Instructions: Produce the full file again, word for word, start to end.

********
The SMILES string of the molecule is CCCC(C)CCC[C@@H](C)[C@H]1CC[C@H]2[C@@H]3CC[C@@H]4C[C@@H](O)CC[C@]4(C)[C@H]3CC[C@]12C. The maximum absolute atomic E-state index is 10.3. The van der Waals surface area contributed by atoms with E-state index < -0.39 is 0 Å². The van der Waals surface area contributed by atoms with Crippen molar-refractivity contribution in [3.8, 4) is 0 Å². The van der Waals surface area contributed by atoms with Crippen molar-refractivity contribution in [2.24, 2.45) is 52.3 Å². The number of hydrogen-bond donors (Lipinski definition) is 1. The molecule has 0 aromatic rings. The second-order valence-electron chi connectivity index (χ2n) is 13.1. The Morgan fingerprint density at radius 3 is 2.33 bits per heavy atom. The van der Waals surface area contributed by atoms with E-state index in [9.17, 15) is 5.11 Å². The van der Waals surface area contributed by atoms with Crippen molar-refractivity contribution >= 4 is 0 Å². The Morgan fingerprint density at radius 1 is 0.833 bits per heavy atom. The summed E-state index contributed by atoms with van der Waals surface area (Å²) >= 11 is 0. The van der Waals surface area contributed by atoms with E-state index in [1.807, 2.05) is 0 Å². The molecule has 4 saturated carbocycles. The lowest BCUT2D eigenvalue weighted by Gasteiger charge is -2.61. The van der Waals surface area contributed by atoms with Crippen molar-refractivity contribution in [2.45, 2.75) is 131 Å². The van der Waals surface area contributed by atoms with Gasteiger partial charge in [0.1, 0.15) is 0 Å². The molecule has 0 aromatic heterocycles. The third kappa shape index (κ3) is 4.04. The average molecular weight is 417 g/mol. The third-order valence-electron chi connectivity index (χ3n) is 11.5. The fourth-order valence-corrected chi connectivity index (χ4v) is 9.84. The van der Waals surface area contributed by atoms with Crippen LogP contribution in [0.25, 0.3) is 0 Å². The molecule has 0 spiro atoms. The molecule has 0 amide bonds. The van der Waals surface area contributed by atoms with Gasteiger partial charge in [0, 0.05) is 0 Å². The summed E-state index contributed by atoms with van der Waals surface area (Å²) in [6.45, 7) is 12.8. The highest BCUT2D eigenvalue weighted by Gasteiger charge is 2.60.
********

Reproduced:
The SMILES string of the molecule is CCCC(C)CCC[C@@H](C)[C@H]1CC[C@H]2[C@@H]3CC[C@@H]4C[C@@H](O)CC[C@]4(C)[C@H]3CC[C@]12C. The maximum absolute atomic E-state index is 10.3. The van der Waals surface area contributed by atoms with E-state index < -0.39 is 0 Å². The van der Waals surface area contributed by atoms with Crippen molar-refractivity contribution in [3.8, 4) is 0 Å². The van der Waals surface area contributed by atoms with Crippen molar-refractivity contribution in [2.24, 2.45) is 52.3 Å². The number of hydrogen-bond donors (Lipinski definition) is 1. The molecule has 0 aromatic rings. The second-order valence-electron chi connectivity index (χ2n) is 13.1. The Morgan fingerprint density at radius 3 is 2.33 bits per heavy atom. The van der Waals surface area contributed by atoms with E-state index in [9.17, 15) is 5.11 Å². The van der Waals surface area contributed by atoms with Crippen molar-refractivity contribution >= 4 is 0 Å². The Morgan fingerprint density at radius 1 is 0.833 bits per heavy atom. The summed E-state index contributed by atoms with van der Waals surface area (Å²) >= 11 is 0. The van der Waals surface area contributed by atoms with E-state index in [1.807, 2.05) is 0 Å². The molecule has 4 saturated carbocycles. The lowest BCUT2D eigenvalue weighted by Gasteiger charge is -2.61. The van der Waals surface area contributed by atoms with Crippen molar-refractivity contribution in [2.45, 2.75) is 131 Å². The van der Waals surface area contributed by atoms with Gasteiger partial charge in [0.1, 0.15) is 0 Å². The molecule has 0 aromatic heterocycles. The third kappa shape index (κ3) is 4.04. The average molecular weight is 417 g/mol. The third-order valence-electron chi connectivity index (χ3n) is 11.5. The fourth-order valence-corrected chi connectivity index (χ4v) is 9.84. The van der Waals surface area contributed by atoms with Crippen LogP contribution in [0.25, 0.3) is 0 Å². The molecule has 0 spiro atoms. The molecule has 0 amide bonds. The van der Waals surface area contributed by atoms with Gasteiger partial charge in [0, 0.05) is 0 Å². The summed E-state index contributed by atoms with van der Waals surface area (Å²) in [6.45, 7) is 12.8. The highest BCUT2D eigenvalue weighted by Gasteiger charge is 2.60.